Col­lege brings big changes for ev­ery­one

Austin American-Statesman - - AUSTIN360BETS - Dear Abby is writ­ten by Abi­gail Van Buren, also known as Jeanne Phillips, and was founded by her mother, Pauline Phillips. Dear Abby ap­pears on Sun­day, Mon­day, Wed­nes­day and Fri­day. E-mail Dear Abby at www. DearAbby.com.

Dear Abby: I am 18 and sad all the time. I have never had a boyfriend and have strug­gled with anx­i­ety and lone­li­ness. It has been a roller­coaster year for me — a tough first year of col­lege, watch­ing all of my friends en­ter mean­ing­ful re­la­tion­ships. All I can do is be ashamed of the fact that I’m strug­gling while oth­ers are thriv­ing. I need help but don’t know where to turn.

— A Com­plete Mess in Ohio

Dear Com­plete Mess: Be­fore I start of­fer­ing you ad­vice, please let me point out that the first year of col­lege is a huge ad­just­ment for ev­ery­one. You’re away from your usual sup­port sys­tems, ad­just­ing to a new en­vi­ron­ment and new re­spon­si­bil­i­ties. In­stead of com­par­ing your­self to your friends who are en­ter­ing “mean­ing­ful re­la­tion­ships,” please look around at all of the stu­dents who are sin­gle like you are. If you do, you will re­al­ize they out­num­ber the ones who are cou­pled up.

Be­cause you are sad for ex­tended pe­ri­ods, you should head over to the stu­dent health cen­ter and talk about it with a coun­selor. He or she will help you find ways to over­come your feel­ings of iso­la­tion, anx­i­ety and de­pres­sion — but only if some­one who is qual­i­fied knows you’re hav­ing trou­ble. And please don’t waste one minute be­ing “ashamed.” What you’re ex­pe­ri­enc­ing is not un­com­mon.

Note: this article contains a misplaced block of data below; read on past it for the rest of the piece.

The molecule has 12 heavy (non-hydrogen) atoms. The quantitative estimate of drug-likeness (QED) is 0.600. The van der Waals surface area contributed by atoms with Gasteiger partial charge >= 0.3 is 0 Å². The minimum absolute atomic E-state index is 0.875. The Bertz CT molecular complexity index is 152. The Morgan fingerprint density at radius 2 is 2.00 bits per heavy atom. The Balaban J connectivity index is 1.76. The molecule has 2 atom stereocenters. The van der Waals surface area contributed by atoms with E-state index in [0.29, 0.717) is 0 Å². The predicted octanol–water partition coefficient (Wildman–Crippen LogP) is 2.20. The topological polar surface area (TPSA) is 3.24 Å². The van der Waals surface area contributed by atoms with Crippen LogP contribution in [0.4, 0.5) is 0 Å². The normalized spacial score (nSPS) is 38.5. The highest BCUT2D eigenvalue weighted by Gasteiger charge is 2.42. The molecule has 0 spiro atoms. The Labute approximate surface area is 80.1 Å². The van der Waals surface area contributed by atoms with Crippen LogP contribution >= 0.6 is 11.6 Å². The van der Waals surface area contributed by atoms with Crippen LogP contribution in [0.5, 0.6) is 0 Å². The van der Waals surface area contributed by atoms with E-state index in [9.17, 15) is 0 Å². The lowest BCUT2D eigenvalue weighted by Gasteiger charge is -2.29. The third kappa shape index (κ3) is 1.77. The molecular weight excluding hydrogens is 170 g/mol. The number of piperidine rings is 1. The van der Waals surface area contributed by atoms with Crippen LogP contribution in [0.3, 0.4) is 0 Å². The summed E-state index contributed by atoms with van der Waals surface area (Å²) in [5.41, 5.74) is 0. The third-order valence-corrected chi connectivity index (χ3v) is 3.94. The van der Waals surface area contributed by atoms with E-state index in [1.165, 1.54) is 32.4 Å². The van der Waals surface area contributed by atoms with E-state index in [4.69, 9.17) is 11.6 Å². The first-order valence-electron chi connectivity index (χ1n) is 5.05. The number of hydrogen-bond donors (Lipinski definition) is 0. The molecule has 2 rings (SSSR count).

Dear Abby: I am the mother of two young chil­dren. Three years ago, I di­vorced my hus­band of eight years. My mother does not ac­cept the divorce and still views my ex as a fam­ily mem­ber. She’s plan­ning a fam­ily re­union for my fa­ther’s 80th birth­day and has told me she’s invit­ing my ex, which will be un­com­fort­able be­cause I am at­tend­ing the party with my boyfriend of two years.

My mother’s un­will­ing­ness to ac­cept my new boyfriend in my life is hurt­ful, and it is af­fect­ing my re­la­tion­ship with her. How can I sus­tain a re­la­tion­ship with her if she doesn’t ac­cept that I have moved on with my life?

— Ir­ri­tated in New Hamp­shire

Dear Ir­ri­tated: You have moved on with your life. But in the eight years you were mar­ried, your mother grew at­tached to your for­mer hus­band. I as­sume that you and your ex have a civil re­la­tion­ship, if only for the sake of your chil­dren. So go to the re­union with your boyfriend. Give your par­ents ev­ery op­por­tu­nity you can to get to know him, be­cause the more they are ex­posed to him, the greater the chances of their ac­cept­ing him.

P.S. Wouldn’t it be lovely if your ex were to bring a date? Why not call him and plant the idea?

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